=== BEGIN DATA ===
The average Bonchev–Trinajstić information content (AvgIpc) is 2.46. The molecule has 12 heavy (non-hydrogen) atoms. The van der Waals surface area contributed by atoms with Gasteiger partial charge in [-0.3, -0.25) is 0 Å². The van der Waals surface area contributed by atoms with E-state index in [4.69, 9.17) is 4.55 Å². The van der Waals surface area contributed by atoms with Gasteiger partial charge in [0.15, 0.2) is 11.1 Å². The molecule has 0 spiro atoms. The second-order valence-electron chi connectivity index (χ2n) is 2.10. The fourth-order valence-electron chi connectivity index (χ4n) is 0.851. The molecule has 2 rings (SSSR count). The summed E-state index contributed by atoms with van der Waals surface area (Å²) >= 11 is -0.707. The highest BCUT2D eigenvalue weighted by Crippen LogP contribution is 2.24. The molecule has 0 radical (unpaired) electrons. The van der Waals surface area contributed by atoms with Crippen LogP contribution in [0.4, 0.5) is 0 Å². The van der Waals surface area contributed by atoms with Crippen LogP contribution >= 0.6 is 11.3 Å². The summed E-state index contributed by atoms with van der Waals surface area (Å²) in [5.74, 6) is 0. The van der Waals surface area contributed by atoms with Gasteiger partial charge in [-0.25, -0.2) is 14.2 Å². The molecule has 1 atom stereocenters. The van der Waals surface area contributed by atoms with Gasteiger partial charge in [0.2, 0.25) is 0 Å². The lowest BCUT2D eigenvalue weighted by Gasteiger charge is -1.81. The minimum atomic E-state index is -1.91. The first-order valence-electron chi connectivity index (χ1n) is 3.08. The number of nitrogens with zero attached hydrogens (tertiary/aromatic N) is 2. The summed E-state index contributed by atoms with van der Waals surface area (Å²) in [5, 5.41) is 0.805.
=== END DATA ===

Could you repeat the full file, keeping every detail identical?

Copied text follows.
The average Bonchev–Trinajstić information content (AvgIpc) is 2.46. The molecule has 12 heavy (non-hydrogen) atoms. The van der Waals surface area contributed by atoms with Gasteiger partial charge in [-0.3, -0.25) is 0 Å². The van der Waals surface area contributed by atoms with E-state index in [4.69, 9.17) is 4.55 Å². The van der Waals surface area contributed by atoms with Gasteiger partial charge in [0.15, 0.2) is 11.1 Å². The molecule has 0 spiro atoms. The second-order valence-electron chi connectivity index (χ2n) is 2.10. The fourth-order valence-electron chi connectivity index (χ4n) is 0.851. The molecule has 2 rings (SSSR count). The summed E-state index contributed by atoms with van der Waals surface area (Å²) >= 11 is -0.707. The highest BCUT2D eigenvalue weighted by Crippen LogP contribution is 2.24. The molecule has 0 radical (unpaired) electrons. The van der Waals surface area contributed by atoms with Crippen LogP contribution in [0.4, 0.5) is 0 Å². The van der Waals surface area contributed by atoms with Crippen LogP contribution >= 0.6 is 11.3 Å². The summed E-state index contributed by atoms with van der Waals surface area (Å²) in [5.74, 6) is 0. The van der Waals surface area contributed by atoms with Gasteiger partial charge in [-0.25, -0.2) is 14.2 Å². The molecule has 1 atom stereocenters. The van der Waals surface area contributed by atoms with Gasteiger partial charge in [0.2, 0.25) is 0 Å². The lowest BCUT2D eigenvalue weighted by Gasteiger charge is -1.81. The minimum atomic E-state index is -1.91. The first-order valence-electron chi connectivity index (χ1n) is 3.08. The number of nitrogens with zero attached hydrogens (tertiary/aromatic N) is 2. The summed E-state index contributed by atoms with van der Waals surface area (Å²) in [5, 5.41) is 0.805.